Bev's adventures in ICT

Posts tagged ‘Audacity’

Sound Affects

We all know that pupils need choice when it comes to recording and plan their ideas. The written word can be the only outlet for some. Using pictures and bullet points might suit others. But simply speaking about your ideas, directly onto a digital recorder or another device, like an Easi-Speak microphone, can be a revelation for those children who have difficulty with traditional recording methods. Obviously the use of Audacity in the classroom could also enhance this and there are some ideas for this here but when we want to put the recorded sound together with visual content it might not be as easy for some as others, and we want their ideas and thoughts to be recorded in a way that suits them and makes them feel like they’re achieving. So which pieces of kit are best for this?

My first suggestion would be to use Photo story 3: it’s free, easy to use and the results look fabulous. There are a number of simple tutorials for this online but basically the program allows pupils to import photos, add basic effects, text, music and narration to make a short movie. It’s a very versatile, if simple, piece of software and can easily be used by pupils in KS1 (with support at first) and pupils with varying levels of SEN. The results look professional and ‘grown up’: pupils can be proud of their achievements and share their efforts with others easily. It’s great for topic based or diary type work but is just as good for tasks like story sequencing and retelling. I’ve used it many times with pupils where the pictures of a well known story have to be imported and rearranged in order, allowing for a retelling of the story in the child’s own words (and it’s even better if the child uses a program like 2Paint a picture to create their own images from the story first).

There’s only one trouble with Photo Story 3 (and it’s not really a problem with the program itself): if the pupils have used it in KS1 and lower KS2 they will want (and need)to move onto something different eventually! Some pupils, however, find that transition difficult: particularly those with recording difficulties when it comes to the written word! They want to put their ideas down but get frustrated when they can’t do it with the ease of others. The natural step would be to move to Windows Movie Maker but this is not always the best piece thing to use in a busy classroom (it’s not as straight forward or intuitive to use, it tends to crash or freeze, some pupils lose patience with it…). My solution is to get the pupils to record their ideas and speech directly onto PowerPoint – it’s easy to do and it gives pupils who may need a bit of extra time to get to grips with something like Movie Maker.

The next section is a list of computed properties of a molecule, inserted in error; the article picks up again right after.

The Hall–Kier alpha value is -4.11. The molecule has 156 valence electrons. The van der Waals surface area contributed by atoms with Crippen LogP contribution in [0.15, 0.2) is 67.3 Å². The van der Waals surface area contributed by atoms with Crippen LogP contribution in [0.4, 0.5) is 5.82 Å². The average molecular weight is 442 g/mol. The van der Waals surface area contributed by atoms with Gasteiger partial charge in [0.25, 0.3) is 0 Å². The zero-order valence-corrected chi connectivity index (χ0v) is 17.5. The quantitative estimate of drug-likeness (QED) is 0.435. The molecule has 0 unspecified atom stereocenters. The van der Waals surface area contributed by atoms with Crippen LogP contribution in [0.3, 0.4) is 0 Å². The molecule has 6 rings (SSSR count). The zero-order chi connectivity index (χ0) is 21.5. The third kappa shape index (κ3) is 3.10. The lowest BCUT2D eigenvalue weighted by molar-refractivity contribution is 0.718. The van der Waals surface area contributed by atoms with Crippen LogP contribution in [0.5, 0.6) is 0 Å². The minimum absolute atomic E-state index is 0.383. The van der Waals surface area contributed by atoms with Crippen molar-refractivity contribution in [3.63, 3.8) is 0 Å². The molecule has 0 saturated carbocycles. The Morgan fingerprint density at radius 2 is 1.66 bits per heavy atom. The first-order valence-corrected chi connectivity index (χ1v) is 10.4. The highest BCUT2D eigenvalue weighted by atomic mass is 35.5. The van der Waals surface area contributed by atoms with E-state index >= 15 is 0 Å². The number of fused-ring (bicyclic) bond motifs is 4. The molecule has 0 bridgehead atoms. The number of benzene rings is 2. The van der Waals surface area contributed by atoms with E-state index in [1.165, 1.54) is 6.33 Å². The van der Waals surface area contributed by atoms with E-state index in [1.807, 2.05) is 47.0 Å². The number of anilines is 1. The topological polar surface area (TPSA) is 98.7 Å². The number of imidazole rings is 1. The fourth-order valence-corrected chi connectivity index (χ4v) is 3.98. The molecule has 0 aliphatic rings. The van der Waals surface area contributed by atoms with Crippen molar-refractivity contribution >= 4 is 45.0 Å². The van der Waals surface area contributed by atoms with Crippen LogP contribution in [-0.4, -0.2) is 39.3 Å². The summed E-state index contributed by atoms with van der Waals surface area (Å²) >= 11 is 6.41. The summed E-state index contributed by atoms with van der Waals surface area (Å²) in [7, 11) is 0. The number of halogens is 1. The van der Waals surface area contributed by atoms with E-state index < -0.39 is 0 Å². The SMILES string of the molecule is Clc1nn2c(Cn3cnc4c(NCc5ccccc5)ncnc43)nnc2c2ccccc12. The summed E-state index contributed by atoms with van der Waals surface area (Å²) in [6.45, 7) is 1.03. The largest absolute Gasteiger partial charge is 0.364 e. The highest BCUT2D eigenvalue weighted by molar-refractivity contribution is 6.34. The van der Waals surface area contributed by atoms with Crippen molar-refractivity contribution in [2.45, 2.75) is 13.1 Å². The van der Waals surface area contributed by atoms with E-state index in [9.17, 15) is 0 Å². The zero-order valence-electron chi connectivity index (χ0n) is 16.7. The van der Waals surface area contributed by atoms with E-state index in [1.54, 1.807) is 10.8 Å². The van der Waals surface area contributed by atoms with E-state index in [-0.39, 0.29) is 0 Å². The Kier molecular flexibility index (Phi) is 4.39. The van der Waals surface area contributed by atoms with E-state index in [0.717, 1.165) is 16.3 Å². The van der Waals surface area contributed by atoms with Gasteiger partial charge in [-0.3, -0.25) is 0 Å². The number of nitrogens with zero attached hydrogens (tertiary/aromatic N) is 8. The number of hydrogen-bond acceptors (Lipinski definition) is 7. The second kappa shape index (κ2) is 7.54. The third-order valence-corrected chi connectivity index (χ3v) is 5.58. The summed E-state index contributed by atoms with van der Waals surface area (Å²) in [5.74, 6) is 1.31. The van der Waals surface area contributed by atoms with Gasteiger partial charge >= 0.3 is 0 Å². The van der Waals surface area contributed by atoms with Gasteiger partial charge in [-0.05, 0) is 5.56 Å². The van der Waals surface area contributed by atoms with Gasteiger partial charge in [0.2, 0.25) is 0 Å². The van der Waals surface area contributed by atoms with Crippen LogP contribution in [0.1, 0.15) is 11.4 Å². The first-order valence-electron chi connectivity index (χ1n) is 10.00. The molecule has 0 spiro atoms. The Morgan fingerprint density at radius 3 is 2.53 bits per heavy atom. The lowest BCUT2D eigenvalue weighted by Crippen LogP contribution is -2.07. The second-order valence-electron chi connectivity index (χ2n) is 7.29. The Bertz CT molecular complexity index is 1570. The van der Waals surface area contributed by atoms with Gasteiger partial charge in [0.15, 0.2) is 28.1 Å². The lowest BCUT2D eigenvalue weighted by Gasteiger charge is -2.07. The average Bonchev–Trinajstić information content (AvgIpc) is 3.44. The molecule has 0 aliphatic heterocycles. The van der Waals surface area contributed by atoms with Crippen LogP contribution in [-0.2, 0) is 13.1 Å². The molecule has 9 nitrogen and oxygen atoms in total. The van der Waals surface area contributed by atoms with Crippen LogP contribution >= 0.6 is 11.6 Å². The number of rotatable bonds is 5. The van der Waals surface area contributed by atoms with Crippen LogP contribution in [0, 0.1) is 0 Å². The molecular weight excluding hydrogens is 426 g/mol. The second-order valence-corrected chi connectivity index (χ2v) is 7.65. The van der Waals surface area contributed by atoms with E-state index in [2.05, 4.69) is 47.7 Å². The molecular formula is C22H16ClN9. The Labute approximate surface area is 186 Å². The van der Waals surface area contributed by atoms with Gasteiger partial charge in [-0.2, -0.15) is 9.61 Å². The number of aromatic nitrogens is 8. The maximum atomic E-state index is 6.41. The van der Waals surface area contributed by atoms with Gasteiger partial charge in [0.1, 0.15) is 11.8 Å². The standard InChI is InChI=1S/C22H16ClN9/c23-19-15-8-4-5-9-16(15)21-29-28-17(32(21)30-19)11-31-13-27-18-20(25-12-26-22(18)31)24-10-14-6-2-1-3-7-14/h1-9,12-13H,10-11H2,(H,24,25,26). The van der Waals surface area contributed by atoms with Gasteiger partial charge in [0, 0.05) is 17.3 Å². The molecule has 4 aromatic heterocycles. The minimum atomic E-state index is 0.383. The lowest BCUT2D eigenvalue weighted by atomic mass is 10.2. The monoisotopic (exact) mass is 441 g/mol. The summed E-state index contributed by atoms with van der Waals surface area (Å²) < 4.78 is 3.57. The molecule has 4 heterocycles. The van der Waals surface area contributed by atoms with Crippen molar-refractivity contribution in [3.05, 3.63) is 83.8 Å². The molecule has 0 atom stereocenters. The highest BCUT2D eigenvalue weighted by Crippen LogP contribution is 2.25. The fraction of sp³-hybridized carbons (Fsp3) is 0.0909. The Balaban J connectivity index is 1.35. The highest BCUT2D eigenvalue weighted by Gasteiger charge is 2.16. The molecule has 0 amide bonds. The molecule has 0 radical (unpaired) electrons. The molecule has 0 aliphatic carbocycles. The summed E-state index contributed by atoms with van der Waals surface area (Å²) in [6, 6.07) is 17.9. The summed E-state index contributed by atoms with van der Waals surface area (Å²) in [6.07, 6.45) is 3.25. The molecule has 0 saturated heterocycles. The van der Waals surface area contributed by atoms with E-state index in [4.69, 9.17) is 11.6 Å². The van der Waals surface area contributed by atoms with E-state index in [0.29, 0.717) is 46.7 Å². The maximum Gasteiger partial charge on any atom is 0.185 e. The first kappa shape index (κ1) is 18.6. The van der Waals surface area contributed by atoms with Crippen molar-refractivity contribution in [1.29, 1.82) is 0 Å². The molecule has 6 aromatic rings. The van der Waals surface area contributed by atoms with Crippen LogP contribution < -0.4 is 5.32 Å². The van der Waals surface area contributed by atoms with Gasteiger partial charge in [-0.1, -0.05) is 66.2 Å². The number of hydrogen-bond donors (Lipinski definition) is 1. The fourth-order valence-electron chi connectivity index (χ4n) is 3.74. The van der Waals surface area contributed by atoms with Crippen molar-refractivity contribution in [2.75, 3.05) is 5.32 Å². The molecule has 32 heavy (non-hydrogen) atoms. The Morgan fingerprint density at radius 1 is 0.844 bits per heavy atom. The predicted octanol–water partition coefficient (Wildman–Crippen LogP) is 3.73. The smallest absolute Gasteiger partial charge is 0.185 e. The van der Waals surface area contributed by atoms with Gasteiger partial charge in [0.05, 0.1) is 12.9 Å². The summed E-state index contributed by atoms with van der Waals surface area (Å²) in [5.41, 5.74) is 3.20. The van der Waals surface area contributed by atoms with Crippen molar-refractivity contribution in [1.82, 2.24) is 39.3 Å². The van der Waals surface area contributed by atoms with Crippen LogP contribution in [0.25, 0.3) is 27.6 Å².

The technique is great for lots of topics but can easily be used to assist with literacy, particularly planning stories. Pupils can use a PowerPoint Storyboard (or perhaps something a little more jazzy, like the Movie Style Storyboard ) to help plan their stories: instead of adding written captions to their storyboard they could record their own comments instead. This would also work with a template like the Story Mountain Planner style one above – pupils could just use a microphone to record their ideas directly onto the slide and the need for written text is minimised.